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Dunsthöhle


Useful Information

Image: the pavillion on top of the Dunsthöhle.
Location: Helvetiushügel, Bad Pyrmont.
Open: MAR Sat, Sun 13-16:30.
APR to OCT daily 15-17:40.
NOV Sat, Sun 13-16:30.
Tours continually with two visitors.
[2011]
Fee: Adults EUR 1.50, Children (0-14) EUR 0.50.
Groups (20+): Adults EUR 1.
[2011]
Classification: adit in a former sandstone quarry
Light: electric
Dimension: L=3m, W=2m.
Guided tours: D=10min.
Photography:  
Accessibility:  
Bibliography: Ursula Möhring, Joachim Garfs (1987): Bad Pyrmont, Otto Uhlmann Verlag, Bad Pyrmont (Deutsch - German)
Address: Dunsthöhle in Bad Pyrmont, Niedersächsisches Staatsbad Pyrmont, Postfach 1660, 31798 Bad Pyrmont, Tel: +49-5281-151588 oder +49-5283-8487.
Informations-Zentrum, Europa-Platz 1, 31812 Bad Pyrmont, Tel: +49-5281-940511, Fax: +49-5281-940555. E-mail: contact
As far as we know this information was accurate when it was published (see years in brackets), but may have changed since then.
Please check rates and details directly with the companies in question if you need more recent info.
Last update:$Date: 2015/08/30 21:53:26 $

History

 
1720first experiments with the carbon dioxide made.
1720Dunsthöhle developed by Dr. Seip.
1737Dunsthöhle renovated by Dr. Seip.
1775gas identified as carbon dioxide.
1801Goethe made experiments with the invisible gas.
1950first modern carbon dioxide spring spa of Germany inaugurated.
1993carbon dioxide baths in the Therapiezentrum Königin-Luise-Bad.

Geology

Image: The carbon dioxide source is inside the door, but the whole place is filled with gas.

The genesis of the natural carbon dioxide is connected with the local volcanism. The gas comes from a depth of 3,000m and penetrates through fissures in the rocks. It is a gas emission of the lava, not carbon dioxide from the atmosphere. The gas accrues during the cooling of basaltic magma as last product of gas release.

The carbon dioxide is transported by water, which rises in the nearbymineral water springs. The origin in deep volcanism can be proved with the amount of heavy metal ions in the water. But the carbonated water looses some of its carbonic acid in the sandstone below the Dunstgrotte, and the carbon dioxide rises through fissures in the rock.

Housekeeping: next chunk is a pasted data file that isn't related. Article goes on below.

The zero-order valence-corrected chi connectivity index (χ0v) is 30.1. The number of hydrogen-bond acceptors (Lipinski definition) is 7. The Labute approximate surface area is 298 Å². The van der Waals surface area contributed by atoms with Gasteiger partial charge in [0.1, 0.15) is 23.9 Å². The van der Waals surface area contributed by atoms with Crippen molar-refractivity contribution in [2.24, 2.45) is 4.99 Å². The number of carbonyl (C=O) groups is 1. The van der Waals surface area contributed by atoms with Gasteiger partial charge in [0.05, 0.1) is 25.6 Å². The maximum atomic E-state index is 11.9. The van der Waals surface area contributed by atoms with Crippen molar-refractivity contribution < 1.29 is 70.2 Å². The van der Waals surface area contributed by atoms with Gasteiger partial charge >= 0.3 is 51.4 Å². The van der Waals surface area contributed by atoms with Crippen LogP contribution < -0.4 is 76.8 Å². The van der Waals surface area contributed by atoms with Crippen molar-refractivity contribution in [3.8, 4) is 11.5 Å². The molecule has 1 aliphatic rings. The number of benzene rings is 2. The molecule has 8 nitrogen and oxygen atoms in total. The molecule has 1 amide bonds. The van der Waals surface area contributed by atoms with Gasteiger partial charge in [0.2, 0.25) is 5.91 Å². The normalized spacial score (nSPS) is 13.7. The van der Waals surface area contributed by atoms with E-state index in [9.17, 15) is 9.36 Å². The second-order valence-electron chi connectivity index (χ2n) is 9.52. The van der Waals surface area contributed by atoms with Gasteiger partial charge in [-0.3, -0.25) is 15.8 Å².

Description

Image: soap bubbles swim on the carbon dioxide.

The Dunsthöhle (fume cave) was named after the famous Brunnenarzt (spa doctor) Dr. Johann Philipp Seip (1686-1757). The cave is an adit in the former quarry of Bad Pyrmont and several cases of faint amongst the quarry workers were reported. Dr. Seip assumed an invisible and heavy gas being the reason, he called the "Schwefeldunst" (sulfur fume).

1775 the gas was identified as carbon dioxide (CO2) also known as carbonic acid. This gas is heavier than normal air and so it flows out of the cave and fills the forecourt. At first, when the cave was still alfresco, the wind was able to blow away the carbon dioxide, and only the cave itself was filled with gas. But today the forecourt and the cave entrance are surrounded by a circular wall and the building was errected above. Now the gas forms a sort of invisible lake in the circular wall and only changes in temperature affect the gas by changing its level.

The gas is invisible and so the only possibility to proof its existance is by experiment. The easiest experiment is a candle at the end of a long iron rod. The candle burns until it reaches the surface of the carbon dioxide lake and then it goes out. This shows, that the gas is not poisonous, it is contained in normal air. But because of its weight it flows on the floor and make a lake of pure carbon dioxide without oxygene. And whoever enters this lake, suffocates because of anoxia. During the centuries, this fact was utilized several times by people committing suicide.

An even more interesting experiment is made with ordinary soap bubbles. They do not sink to the floor, but they swim on the surface of the carbon dioxide lake. The air inside the bubble is lighter than the carbon dioxide and its buoyancy is big enough to hold the weight of the soap water. And most impressing: it is possible to pour water through the bubble, without destroying it.

The carbon dioxide is used for therapy in the Therapiezentrum "Königin-Luise-Bad". "Carbon dioxide spring baths" and "carbon dioxide iron baths" work by reception through the skin. The baths are used to cure blood vessel diseases, or as a therapy for not healing wounds.



Dunsthöhle Gallery

See also


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